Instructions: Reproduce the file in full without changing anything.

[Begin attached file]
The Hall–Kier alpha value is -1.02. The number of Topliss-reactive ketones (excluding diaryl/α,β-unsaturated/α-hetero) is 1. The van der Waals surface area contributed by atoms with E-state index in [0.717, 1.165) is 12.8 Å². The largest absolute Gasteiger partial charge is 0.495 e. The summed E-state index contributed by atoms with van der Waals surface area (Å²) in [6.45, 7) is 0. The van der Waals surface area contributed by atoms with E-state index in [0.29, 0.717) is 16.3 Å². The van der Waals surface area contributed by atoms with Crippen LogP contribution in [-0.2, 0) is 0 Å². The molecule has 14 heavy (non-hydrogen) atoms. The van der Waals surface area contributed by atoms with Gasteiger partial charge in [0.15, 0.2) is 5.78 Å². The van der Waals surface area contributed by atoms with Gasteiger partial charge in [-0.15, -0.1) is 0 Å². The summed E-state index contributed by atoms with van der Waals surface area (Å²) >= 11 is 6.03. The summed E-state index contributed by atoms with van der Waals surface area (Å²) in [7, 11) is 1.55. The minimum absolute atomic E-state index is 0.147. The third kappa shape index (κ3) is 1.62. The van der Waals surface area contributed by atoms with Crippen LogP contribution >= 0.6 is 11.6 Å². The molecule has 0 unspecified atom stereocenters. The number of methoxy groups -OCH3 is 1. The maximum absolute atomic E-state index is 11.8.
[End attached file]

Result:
The Hall–Kier alpha value is -1.02. The number of Topliss-reactive ketones (excluding diaryl/α,β-unsaturated/α-hetero) is 1. The van der Waals surface area contributed by atoms with E-state index in [0.717, 1.165) is 12.8 Å². The largest absolute Gasteiger partial charge is 0.495 e. The summed E-state index contributed by atoms with van der Waals surface area (Å²) in [6.45, 7) is 0. The van der Waals surface area contributed by atoms with E-state index in [0.29, 0.717) is 16.3 Å². The van der Waals surface area contributed by atoms with Crippen LogP contribution in [-0.2, 0) is 0 Å². The molecule has 14 heavy (non-hydrogen) atoms. The van der Waals surface area contributed by atoms with Gasteiger partial charge in [0.15, 0.2) is 5.78 Å². The van der Waals surface area contributed by atoms with Gasteiger partial charge in [-0.15, -0.1) is 0 Å². The summed E-state index contributed by atoms with van der Waals surface area (Å²) >= 11 is 6.03. The summed E-state index contributed by atoms with van der Waals surface area (Å²) in [7, 11) is 1.55. The minimum absolute atomic E-state index is 0.147. The third kappa shape index (κ3) is 1.62. The van der Waals surface area contributed by atoms with Crippen LogP contribution >= 0.6 is 11.6 Å². The molecule has 0 unspecified atom stereocenters. The number of methoxy groups -OCH3 is 1. The maximum absolute atomic E-state index is 11.8.